A preliminary injunction "is one of the most drastic tools in the arsenal of judicial remedies" and "should not be routinely granted." Hanson Trust PLC v. ML SCM Acquisition, Inc., 781 F.2d 264, 273 (2d Cir. 1986) (quoting Med. Soc'y of New York v. Toia, 560 F.2d 535, 538 (2d Cir. 1977)). Due to the extreme nature of this relief, the moving party bears the burden of demonstrating the following: "(a) irreparable harm and (b) either (1) likelihood of success on the merits or (2) sufficiently serious questions going to the merits to make them a fair ground for litigation and a balance of hardships tipping decidedly toward the party requesting the preliminary relief." Hanson Trust, 781 F.2d at 273. "[T]he purpose of a preliminary injunction is to maintain the status quo ante pending a full hearing on the merits." Abdul Wali v. Coughlin, 754 F.2d 1015, 1025 (2d Cir. 1985) (citing cases).

A. Irreparable Harm

"'Perhaps the single most important prerequisite for the issuance of a preliminary injunction is a demonstration that if it is not granted the applicant is likely to suffer irreparable harm before a decision on the merits can be rendered.'" Bell & Howell v. Masel Supply Co., 719 F.2d 42, 45 (2d Cir. 1983) (quoting 11 C. Wright & A. Miller, Federal Practice and Procedure, § 2948, at 431(1973) and citing cases). Such irreparable harm must be "actual and imminent" and "not remote or speculative." Jackson Dairy, Inc. v. H.P. Hood & Sons, Inc., 596 F.2d 70, 72 (2d Cir. 1979) (citation omitted). Moreover, it is well-established that "irreparable injury means injury for which a monetary award cannot be adequate compensation." Jackson Dairy, 596 F.2d at 72. Accordingly, "where money damages are adequate compensation, a preliminary injunction will not issue since equity should not intervene where there is an adequate remedy at law." Loveridge v. Pendleton Woolen Mills, Inc., 788 F.2d 914, 918 (2d Cir. 1986) (citation omitted).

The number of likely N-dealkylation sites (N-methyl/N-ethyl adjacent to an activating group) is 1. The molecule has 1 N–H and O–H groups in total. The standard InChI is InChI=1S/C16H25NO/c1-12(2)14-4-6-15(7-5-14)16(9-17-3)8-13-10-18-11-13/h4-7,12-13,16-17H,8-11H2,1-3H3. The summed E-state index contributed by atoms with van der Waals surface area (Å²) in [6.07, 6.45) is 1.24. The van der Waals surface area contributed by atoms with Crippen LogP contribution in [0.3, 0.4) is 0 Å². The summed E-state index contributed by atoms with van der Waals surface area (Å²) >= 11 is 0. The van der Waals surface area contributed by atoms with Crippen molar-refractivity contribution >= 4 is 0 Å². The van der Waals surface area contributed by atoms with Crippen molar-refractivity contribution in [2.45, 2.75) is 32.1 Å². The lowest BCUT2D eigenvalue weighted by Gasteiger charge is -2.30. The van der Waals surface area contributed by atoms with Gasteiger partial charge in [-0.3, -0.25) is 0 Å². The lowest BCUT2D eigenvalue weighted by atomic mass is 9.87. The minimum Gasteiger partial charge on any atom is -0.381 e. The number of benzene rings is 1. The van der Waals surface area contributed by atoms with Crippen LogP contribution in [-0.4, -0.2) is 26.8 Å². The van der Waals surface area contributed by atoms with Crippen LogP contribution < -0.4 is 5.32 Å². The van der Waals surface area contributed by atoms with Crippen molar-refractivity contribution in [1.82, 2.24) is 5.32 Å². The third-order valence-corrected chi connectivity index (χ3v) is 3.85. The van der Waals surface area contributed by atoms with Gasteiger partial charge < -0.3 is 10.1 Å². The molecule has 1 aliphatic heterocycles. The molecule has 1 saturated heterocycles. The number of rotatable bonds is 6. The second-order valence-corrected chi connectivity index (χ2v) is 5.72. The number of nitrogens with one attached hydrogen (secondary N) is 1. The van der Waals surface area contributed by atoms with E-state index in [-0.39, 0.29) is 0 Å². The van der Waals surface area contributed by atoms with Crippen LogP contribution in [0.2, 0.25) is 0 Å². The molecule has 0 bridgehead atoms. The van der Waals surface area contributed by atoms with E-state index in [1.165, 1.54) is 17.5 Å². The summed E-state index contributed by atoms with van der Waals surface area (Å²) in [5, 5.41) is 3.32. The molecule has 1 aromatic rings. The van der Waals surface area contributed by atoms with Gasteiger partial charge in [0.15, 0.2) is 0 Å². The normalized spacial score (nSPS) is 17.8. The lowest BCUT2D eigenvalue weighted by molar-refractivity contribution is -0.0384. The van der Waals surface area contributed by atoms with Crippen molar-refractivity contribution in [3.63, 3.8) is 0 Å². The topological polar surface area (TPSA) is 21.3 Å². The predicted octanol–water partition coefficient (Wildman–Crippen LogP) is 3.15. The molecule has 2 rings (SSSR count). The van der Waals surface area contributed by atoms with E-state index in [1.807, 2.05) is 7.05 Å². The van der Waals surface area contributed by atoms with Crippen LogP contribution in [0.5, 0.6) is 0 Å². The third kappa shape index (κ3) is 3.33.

Here, defendant asserts four possible categories of loss or injury: (1) the inability to access the vessel is delaying defendant's ability to work on the vessel so as to make it seaworthy and remove it from plaintiff's marina (Duffy Decl., ¶ 41); (2) the delay in working on the vessel is resulting in "financial losses" that are being incurred "not the least of which is lost charter hire revenue in the amount of $20,000.00 per week . . . and/or loss of fractional ownership share sales because the vessel will not be ready to earn income on schedule" (Id., ¶ 42); (3) "concerns of public safety and property damages" due to the fact that Sessa only has a "temporary shelter constructed over the vessel that requires daily inspection and constant maintenance to ensure the integrity of the structure for safety reasons and to prevent damage to [defendant's] property" including to the vessel itself as well as various tools (Id., ¶ 43); and (4) the inability to access the marine yard is preventing defendant from using his tools and equipment that are being stored with the vessel, to mitigate any damages "with alternative work" (Id., ¶ 44.)

By his own statements, defendant has made clear that if it is found that he has been damaged in any way by plaintiff's actions, money damages will adequately compensate him. The various injuries defendant asserts all pertain to financial losses, including "lost charter hire revenue" and damage to tools or equipment or the vessel itself.*fn5 Accordingly, since defendant can be more than adequately compensated by money damages, should it be necessary, there is no reason to issue a preliminary injunction on the basis of irreparable harm.*fn6